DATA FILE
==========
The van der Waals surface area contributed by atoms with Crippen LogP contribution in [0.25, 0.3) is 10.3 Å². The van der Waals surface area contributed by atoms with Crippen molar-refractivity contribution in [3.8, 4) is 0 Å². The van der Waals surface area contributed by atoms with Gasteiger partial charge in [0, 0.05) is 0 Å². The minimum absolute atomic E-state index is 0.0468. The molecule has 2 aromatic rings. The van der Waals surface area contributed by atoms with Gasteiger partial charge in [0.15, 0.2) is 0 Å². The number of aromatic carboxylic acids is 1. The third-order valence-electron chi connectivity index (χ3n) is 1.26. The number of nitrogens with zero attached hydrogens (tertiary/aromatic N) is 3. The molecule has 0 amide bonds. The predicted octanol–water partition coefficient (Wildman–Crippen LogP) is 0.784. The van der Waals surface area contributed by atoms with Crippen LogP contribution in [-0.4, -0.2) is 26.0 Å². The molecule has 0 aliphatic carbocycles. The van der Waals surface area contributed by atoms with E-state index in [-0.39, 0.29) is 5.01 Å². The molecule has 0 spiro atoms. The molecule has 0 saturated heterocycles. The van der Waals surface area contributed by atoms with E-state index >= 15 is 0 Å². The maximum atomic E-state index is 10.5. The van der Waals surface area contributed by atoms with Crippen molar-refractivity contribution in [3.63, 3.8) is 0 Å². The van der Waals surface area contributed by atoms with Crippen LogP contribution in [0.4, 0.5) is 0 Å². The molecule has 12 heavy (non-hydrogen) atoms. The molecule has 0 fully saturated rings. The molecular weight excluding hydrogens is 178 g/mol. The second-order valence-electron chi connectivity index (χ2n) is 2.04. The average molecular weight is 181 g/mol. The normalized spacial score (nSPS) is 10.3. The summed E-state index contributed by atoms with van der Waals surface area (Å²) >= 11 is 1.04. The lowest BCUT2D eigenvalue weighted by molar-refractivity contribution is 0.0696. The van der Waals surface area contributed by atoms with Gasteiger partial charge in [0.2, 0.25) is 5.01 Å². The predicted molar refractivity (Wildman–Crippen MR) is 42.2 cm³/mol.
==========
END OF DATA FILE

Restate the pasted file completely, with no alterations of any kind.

The van der Waals surface area contributed by atoms with Crippen LogP contribution in [0.25, 0.3) is 10.3 Å². The van der Waals surface area contributed by atoms with Crippen molar-refractivity contribution in [3.8, 4) is 0 Å². The van der Waals surface area contributed by atoms with Gasteiger partial charge in [0, 0.05) is 0 Å². The minimum absolute atomic E-state index is 0.0468. The molecule has 2 aromatic rings. The van der Waals surface area contributed by atoms with Gasteiger partial charge in [0.15, 0.2) is 0 Å². The number of aromatic carboxylic acids is 1. The third-order valence-electron chi connectivity index (χ3n) is 1.26. The number of nitrogens with zero attached hydrogens (tertiary/aromatic N) is 3. The molecule has 0 amide bonds. The predicted octanol–water partition coefficient (Wildman–Crippen LogP) is 0.784. The van der Waals surface area contributed by atoms with Crippen LogP contribution in [-0.4, -0.2) is 26.0 Å². The molecule has 0 aliphatic carbocycles. The van der Waals surface area contributed by atoms with E-state index in [-0.39, 0.29) is 5.01 Å². The molecule has 0 spiro atoms. The molecule has 0 saturated heterocycles. The van der Waals surface area contributed by atoms with E-state index >= 15 is 0 Å². The maximum atomic E-state index is 10.5. The van der Waals surface area contributed by atoms with Crippen molar-refractivity contribution in [3.63, 3.8) is 0 Å². The van der Waals surface area contributed by atoms with Crippen LogP contribution in [0.4, 0.5) is 0 Å². The molecule has 12 heavy (non-hydrogen) atoms. The molecule has 0 fully saturated rings. The molecular weight excluding hydrogens is 178 g/mol. The second-order valence-electron chi connectivity index (χ2n) is 2.04. The average molecular weight is 181 g/mol. The normalized spacial score (nSPS) is 10.3. The summed E-state index contributed by atoms with van der Waals surface area (Å²) >= 11 is 1.04. The lowest BCUT2D eigenvalue weighted by molar-refractivity contribution is 0.0696. The van der Waals surface area contributed by atoms with Gasteiger partial charge in [0.2, 0.25) is 5.01 Å². The predicted molar refractivity (Wildman–Crippen MR) is 42.2 cm³/mol.